Your Medicare cost for 2023 is likely based on the tax return you filed last year, for 2021 income.

  • If your MAGI in 2021 is $97,000 or less (individual tax return) or $194,000 or less (joint tax return), you’ll pay the standard premium for Medicare Parts B and D.
  • If your MAGI is higher than those thresholds, you’ll pay the standard premium and a Medicare surcharge called income-related monthly adjustment amount (IRMAA).

If you are paying the IRMAA surcharge and have a major life-changing event that reduces your income, contact your local Social Security office and complete form SSA-44 to request an IRMAA reduction.

4. Will my Social Security retirement benefits be taxed?

For many people, yes, but there are different taxation levels based on your modified adjusted gross income and filing status. In addition, certain states tax Social Security income. Together, your tax professional and us can provide guidance on the income impacts, both for when you file for benefits and later when a spouse passes away or when RMDs increase your annual income.

5. What are the tax implications for IRAs?

Traditional and Roth IRAs have their own benefits, but Roth IRAs may have a more long-term tax advantage given the withdrawals are tax-free when you meet certain requirements. You fund a Roth IRA with your paycheck or other taxed income and benefit from tax-free growth and tax-free withdrawals in retirement when you have met all the requirements.

If you believe your tax rates could increase in the future, converting a traditional IRA to a Roth IRA could help mitigate the impact of taxes. However, keep in mind that you will owe taxes on the conversion amount, which could also push you into a higher tax bracket in the year of the conversion. This may also raise your Medicare premium in a future year and could subject some of your Social Security retirement benefits to taxation.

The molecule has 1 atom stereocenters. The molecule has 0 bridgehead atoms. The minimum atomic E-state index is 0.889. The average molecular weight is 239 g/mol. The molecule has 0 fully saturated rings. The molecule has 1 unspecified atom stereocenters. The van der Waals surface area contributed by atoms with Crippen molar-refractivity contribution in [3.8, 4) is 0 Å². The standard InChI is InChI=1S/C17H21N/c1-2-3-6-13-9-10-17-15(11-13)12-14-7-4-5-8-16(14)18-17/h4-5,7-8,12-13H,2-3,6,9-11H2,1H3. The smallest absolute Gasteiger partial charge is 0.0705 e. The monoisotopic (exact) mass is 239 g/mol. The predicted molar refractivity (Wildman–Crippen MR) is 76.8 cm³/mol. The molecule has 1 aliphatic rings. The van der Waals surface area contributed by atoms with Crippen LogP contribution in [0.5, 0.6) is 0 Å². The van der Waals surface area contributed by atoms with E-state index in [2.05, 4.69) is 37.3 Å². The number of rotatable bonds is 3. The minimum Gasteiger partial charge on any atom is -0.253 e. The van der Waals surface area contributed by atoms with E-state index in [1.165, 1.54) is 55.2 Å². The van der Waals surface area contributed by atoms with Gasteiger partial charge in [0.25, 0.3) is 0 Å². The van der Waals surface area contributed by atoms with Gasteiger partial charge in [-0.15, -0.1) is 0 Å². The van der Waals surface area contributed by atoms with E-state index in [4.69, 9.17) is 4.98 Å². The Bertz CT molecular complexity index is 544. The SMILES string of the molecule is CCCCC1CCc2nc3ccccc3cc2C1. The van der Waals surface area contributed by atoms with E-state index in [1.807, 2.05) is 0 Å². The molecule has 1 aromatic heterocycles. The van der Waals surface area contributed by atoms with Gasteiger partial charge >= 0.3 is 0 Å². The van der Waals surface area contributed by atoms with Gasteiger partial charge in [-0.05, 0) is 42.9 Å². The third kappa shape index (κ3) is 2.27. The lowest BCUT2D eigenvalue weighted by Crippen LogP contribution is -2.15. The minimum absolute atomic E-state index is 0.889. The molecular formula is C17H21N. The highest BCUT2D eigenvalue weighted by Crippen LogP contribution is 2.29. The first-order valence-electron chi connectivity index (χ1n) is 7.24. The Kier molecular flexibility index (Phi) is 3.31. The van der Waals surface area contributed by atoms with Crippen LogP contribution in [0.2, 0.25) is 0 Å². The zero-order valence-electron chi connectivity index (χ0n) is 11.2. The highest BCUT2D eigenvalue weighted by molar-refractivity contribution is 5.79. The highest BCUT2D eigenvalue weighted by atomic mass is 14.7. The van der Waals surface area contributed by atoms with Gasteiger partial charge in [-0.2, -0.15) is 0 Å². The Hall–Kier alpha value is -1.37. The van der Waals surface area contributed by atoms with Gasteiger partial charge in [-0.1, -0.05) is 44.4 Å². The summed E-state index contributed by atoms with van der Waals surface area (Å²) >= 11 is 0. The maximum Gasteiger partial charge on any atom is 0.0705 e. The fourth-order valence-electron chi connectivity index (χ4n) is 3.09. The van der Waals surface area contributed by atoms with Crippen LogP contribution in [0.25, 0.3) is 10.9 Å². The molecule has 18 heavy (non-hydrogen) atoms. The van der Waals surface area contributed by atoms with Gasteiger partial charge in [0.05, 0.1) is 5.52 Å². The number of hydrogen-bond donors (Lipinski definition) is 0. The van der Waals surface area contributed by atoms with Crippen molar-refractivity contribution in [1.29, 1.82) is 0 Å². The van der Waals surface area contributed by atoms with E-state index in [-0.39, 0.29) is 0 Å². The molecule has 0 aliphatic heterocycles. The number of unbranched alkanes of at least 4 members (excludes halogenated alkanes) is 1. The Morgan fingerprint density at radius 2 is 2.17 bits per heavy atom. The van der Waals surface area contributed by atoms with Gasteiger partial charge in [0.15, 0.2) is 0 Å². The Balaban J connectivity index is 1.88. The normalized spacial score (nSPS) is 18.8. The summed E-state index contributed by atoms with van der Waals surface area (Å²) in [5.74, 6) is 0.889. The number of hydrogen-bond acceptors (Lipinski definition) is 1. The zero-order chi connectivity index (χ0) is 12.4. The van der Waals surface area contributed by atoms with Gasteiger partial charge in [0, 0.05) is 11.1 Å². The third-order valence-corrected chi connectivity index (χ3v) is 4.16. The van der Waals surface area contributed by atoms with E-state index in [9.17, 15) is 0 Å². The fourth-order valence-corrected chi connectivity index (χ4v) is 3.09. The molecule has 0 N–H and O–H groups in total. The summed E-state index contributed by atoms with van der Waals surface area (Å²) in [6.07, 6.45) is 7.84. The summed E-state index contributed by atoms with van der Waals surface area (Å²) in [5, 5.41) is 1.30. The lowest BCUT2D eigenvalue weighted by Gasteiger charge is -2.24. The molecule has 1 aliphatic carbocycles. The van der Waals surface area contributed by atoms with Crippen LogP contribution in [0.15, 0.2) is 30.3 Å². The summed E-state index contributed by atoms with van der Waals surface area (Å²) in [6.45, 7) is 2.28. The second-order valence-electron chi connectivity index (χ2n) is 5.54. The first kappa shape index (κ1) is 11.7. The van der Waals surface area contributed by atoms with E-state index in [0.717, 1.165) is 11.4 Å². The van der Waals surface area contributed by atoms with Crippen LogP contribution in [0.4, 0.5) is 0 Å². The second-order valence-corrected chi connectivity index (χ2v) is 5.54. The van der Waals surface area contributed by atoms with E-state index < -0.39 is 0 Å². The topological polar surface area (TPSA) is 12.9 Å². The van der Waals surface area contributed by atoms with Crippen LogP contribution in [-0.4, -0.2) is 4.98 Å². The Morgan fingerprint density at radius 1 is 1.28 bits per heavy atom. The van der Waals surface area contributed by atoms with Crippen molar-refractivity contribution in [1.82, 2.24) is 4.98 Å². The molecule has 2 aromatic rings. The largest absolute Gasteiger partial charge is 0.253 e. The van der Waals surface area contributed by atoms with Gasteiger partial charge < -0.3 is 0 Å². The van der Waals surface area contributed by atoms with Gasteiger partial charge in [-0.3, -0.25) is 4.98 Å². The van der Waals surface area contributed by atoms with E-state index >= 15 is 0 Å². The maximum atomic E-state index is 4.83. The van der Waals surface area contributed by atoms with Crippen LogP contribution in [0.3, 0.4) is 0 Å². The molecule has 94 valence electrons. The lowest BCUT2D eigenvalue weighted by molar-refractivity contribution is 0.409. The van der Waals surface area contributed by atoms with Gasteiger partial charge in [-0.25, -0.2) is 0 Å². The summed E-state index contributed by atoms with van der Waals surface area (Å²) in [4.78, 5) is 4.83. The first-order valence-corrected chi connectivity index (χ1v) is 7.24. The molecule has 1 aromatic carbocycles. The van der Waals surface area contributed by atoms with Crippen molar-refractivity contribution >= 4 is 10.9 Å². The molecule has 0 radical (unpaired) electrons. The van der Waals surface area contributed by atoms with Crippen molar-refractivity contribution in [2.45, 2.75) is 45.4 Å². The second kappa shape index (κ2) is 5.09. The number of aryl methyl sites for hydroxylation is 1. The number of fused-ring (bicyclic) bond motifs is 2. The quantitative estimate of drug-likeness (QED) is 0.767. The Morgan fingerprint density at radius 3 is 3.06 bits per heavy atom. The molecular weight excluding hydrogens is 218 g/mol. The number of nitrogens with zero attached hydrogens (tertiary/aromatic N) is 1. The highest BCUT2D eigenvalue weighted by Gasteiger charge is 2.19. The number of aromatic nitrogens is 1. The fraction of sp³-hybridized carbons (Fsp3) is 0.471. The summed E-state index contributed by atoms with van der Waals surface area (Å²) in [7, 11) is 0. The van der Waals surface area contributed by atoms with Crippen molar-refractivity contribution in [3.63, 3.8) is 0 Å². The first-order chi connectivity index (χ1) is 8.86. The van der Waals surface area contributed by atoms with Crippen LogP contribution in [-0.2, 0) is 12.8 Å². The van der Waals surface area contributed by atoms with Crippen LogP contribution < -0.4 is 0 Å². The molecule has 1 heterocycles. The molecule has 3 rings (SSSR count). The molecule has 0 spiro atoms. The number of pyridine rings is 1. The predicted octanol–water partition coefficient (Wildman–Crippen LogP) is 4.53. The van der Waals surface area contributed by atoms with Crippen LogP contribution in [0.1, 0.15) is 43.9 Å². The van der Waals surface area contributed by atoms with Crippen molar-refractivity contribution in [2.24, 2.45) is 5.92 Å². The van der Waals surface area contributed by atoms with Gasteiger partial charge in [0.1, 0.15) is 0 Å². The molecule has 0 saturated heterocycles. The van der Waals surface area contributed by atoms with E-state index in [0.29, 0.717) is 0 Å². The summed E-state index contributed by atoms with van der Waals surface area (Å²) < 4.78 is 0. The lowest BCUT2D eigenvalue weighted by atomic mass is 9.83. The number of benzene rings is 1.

In addition, the conversion is permanent. You cannot convert it back to a traditional IRA. We, along with your tax professional, can help determine the tax impacts of a conversion and how much to convert, considering those impacts.

6. Is a QCD more valuable than a regular charitable deduction?

For some people, a QCD has distinct advantages over a regular charitable contribution:

  • A QCD counts toward satisfying your RMD, up to $100,000, the SECURE 2.0 Act of 2022 changes this, setting the $100,000 limitation to inflation-adjust by $1,000 increments starting in “any taxable year beginning after 2023.”
  • You can take a QCD whether or not you itemize deductions on your tax return.
  • If you use the standard deduction, you would generally receive no tax benefit from a regular charitable contribution.
  • A QCD is not included in your adjusted gross income (AGI). This could benefit you because AGI (or a modification of AGI) is used to calculate certain other taxes and benefits.
  • The regular charitable contribution deduction is typically limited to no more than 60% of AGI. This AGI limit does not apply to a QCD.

You have professionals who are ready to help

Given the many facets of taxes and their impact on retirement income, it’s important to connect with both your financial advisor and tax professional. We can provide you with advice personalized to your goals and needs before and during retirement, while also considering tax planning strategies appropriate to your situation. With our help, you can stay focused on the financial goals most important to you.